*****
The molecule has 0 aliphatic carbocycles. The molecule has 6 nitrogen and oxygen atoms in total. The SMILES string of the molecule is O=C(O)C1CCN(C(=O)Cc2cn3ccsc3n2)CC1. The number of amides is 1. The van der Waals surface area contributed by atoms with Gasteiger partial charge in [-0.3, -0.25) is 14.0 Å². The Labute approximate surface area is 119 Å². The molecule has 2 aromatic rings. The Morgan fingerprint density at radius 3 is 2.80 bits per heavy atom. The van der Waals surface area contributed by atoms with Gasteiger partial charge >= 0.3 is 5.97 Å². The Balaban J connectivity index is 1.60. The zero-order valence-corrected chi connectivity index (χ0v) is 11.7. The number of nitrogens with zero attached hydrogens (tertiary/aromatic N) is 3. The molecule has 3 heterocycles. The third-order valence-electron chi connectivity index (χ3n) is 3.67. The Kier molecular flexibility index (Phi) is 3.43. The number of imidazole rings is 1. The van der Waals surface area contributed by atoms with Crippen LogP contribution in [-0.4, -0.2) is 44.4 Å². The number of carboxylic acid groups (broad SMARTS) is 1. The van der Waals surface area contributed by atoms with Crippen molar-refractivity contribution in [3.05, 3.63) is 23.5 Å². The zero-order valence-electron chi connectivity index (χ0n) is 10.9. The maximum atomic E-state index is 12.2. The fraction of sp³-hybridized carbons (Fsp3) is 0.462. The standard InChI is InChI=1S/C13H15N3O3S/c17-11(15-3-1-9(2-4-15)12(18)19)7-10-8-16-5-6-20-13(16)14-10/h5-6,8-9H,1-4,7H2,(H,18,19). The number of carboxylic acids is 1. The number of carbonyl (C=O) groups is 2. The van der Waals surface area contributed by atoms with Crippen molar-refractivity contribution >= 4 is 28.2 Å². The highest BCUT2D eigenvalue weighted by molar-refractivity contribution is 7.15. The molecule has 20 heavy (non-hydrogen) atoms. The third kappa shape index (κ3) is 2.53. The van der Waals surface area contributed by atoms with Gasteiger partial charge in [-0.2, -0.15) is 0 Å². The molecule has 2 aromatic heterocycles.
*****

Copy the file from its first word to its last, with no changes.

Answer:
The molecule has 0 aliphatic carbocycles. The molecule has 6 nitrogen and oxygen atoms in total. The SMILES string of the molecule is O=C(O)C1CCN(C(=O)Cc2cn3ccsc3n2)CC1. The number of amides is 1. The van der Waals surface area contributed by atoms with Gasteiger partial charge in [-0.3, -0.25) is 14.0 Å². The Labute approximate surface area is 119 Å². The molecule has 2 aromatic rings. The Morgan fingerprint density at radius 3 is 2.80 bits per heavy atom. The van der Waals surface area contributed by atoms with Gasteiger partial charge >= 0.3 is 5.97 Å². The Balaban J connectivity index is 1.60. The zero-order valence-corrected chi connectivity index (χ0v) is 11.7. The number of nitrogens with zero attached hydrogens (tertiary/aromatic N) is 3. The molecule has 3 heterocycles. The third-order valence-electron chi connectivity index (χ3n) is 3.67. The Kier molecular flexibility index (Phi) is 3.43. The number of imidazole rings is 1. The van der Waals surface area contributed by atoms with Crippen LogP contribution in [-0.4, -0.2) is 44.4 Å². The number of carboxylic acid groups (broad SMARTS) is 1. The van der Waals surface area contributed by atoms with Crippen molar-refractivity contribution in [3.05, 3.63) is 23.5 Å². The zero-order valence-electron chi connectivity index (χ0n) is 10.9. The maximum atomic E-state index is 12.2. The fraction of sp³-hybridized carbons (Fsp3) is 0.462. The standard InChI is InChI=1S/C13H15N3O3S/c17-11(15-3-1-9(2-4-15)12(18)19)7-10-8-16-5-6-20-13(16)14-10/h5-6,8-9H,1-4,7H2,(H,18,19). The number of carboxylic acids is 1. The number of carbonyl (C=O) groups is 2. The van der Waals surface area contributed by atoms with Crippen molar-refractivity contribution >= 4 is 28.2 Å². The highest BCUT2D eigenvalue weighted by molar-refractivity contribution is 7.15. The molecule has 20 heavy (non-hydrogen) atoms. The third kappa shape index (κ3) is 2.53. The van der Waals surface area contributed by atoms with Gasteiger partial charge in [-0.2, -0.15) is 0 Å². The molecule has 2 aromatic heterocycles.